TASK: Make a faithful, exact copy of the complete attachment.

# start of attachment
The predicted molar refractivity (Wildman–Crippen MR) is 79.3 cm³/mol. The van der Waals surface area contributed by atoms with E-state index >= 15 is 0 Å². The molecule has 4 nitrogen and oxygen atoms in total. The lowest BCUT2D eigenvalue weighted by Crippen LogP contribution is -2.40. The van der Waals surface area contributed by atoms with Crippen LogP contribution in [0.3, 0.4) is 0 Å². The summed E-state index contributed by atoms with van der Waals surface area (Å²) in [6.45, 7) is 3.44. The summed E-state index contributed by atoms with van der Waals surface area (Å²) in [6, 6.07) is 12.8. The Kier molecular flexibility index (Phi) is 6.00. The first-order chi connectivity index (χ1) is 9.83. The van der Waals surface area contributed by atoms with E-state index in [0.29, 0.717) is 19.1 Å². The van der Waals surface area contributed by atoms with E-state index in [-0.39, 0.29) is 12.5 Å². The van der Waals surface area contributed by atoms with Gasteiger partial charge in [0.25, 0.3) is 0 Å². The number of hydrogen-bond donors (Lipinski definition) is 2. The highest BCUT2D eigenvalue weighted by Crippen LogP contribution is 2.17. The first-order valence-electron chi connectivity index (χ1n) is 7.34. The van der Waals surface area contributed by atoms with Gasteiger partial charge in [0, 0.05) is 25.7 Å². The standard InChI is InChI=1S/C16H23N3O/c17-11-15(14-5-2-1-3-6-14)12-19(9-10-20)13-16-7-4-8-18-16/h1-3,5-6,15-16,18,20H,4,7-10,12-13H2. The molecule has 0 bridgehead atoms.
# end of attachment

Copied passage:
The predicted molar refractivity (Wildman–Crippen MR) is 79.3 cm³/mol. The van der Waals surface area contributed by atoms with E-state index >= 15 is 0 Å². The molecule has 4 nitrogen and oxygen atoms in total. The lowest BCUT2D eigenvalue weighted by Crippen LogP contribution is -2.40. The van der Waals surface area contributed by atoms with Crippen LogP contribution in [0.3, 0.4) is 0 Å². The summed E-state index contributed by atoms with van der Waals surface area (Å²) in [6.45, 7) is 3.44. The summed E-state index contributed by atoms with van der Waals surface area (Å²) in [6, 6.07) is 12.8. The Kier molecular flexibility index (Phi) is 6.00. The first-order chi connectivity index (χ1) is 9.83. The van der Waals surface area contributed by atoms with E-state index in [0.29, 0.717) is 19.1 Å². The van der Waals surface area contributed by atoms with E-state index in [-0.39, 0.29) is 12.5 Å². The van der Waals surface area contributed by atoms with Gasteiger partial charge in [0.25, 0.3) is 0 Å². The number of hydrogen-bond donors (Lipinski definition) is 2. The highest BCUT2D eigenvalue weighted by Crippen LogP contribution is 2.17. The first-order valence-electron chi connectivity index (χ1n) is 7.34. The van der Waals surface area contributed by atoms with Gasteiger partial charge in [0, 0.05) is 25.7 Å². The standard InChI is InChI=1S/C16H23N3O/c17-11-15(14-5-2-1-3-6-14)12-19(9-10-20)13-16-7-4-8-18-16/h1-3,5-6,15-16,18,20H,4,7-10,12-13H2. The molecule has 0 bridgehead atoms.